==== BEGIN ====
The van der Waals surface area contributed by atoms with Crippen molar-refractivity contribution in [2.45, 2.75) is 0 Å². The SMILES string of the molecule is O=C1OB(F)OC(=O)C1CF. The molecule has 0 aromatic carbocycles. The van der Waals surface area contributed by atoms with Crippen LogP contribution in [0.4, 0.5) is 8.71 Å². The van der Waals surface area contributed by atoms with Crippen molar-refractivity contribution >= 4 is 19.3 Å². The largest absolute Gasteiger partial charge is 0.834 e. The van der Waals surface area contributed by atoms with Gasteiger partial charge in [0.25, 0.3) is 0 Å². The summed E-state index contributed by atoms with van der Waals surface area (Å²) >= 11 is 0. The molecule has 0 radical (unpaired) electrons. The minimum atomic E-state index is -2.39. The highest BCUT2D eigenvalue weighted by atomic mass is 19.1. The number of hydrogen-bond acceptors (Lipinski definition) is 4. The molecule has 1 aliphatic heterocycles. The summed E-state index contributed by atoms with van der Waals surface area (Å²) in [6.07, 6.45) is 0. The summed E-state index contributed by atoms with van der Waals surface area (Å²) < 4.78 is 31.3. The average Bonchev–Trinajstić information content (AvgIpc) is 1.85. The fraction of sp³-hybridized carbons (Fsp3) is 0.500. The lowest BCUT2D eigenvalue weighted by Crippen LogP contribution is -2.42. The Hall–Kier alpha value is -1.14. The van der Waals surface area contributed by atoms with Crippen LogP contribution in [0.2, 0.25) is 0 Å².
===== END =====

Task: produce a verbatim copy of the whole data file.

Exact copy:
The van der Waals surface area contributed by atoms with Crippen molar-refractivity contribution in [2.45, 2.75) is 0 Å². The SMILES string of the molecule is O=C1OB(F)OC(=O)C1CF. The molecule has 0 aromatic carbocycles. The van der Waals surface area contributed by atoms with Crippen LogP contribution in [0.4, 0.5) is 8.71 Å². The van der Waals surface area contributed by atoms with Crippen molar-refractivity contribution >= 4 is 19.3 Å². The largest absolute Gasteiger partial charge is 0.834 e. The van der Waals surface area contributed by atoms with Gasteiger partial charge in [0.25, 0.3) is 0 Å². The summed E-state index contributed by atoms with van der Waals surface area (Å²) >= 11 is 0. The molecule has 0 radical (unpaired) electrons. The minimum atomic E-state index is -2.39. The highest BCUT2D eigenvalue weighted by atomic mass is 19.1. The number of hydrogen-bond acceptors (Lipinski definition) is 4. The molecule has 1 aliphatic heterocycles. The summed E-state index contributed by atoms with van der Waals surface area (Å²) in [6.07, 6.45) is 0. The summed E-state index contributed by atoms with van der Waals surface area (Å²) < 4.78 is 31.3. The average Bonchev–Trinajstić information content (AvgIpc) is 1.85. The fraction of sp³-hybridized carbons (Fsp3) is 0.500. The lowest BCUT2D eigenvalue weighted by Crippen LogP contribution is -2.42. The Hall–Kier alpha value is -1.14. The van der Waals surface area contributed by atoms with Crippen LogP contribution in [0.2, 0.25) is 0 Å².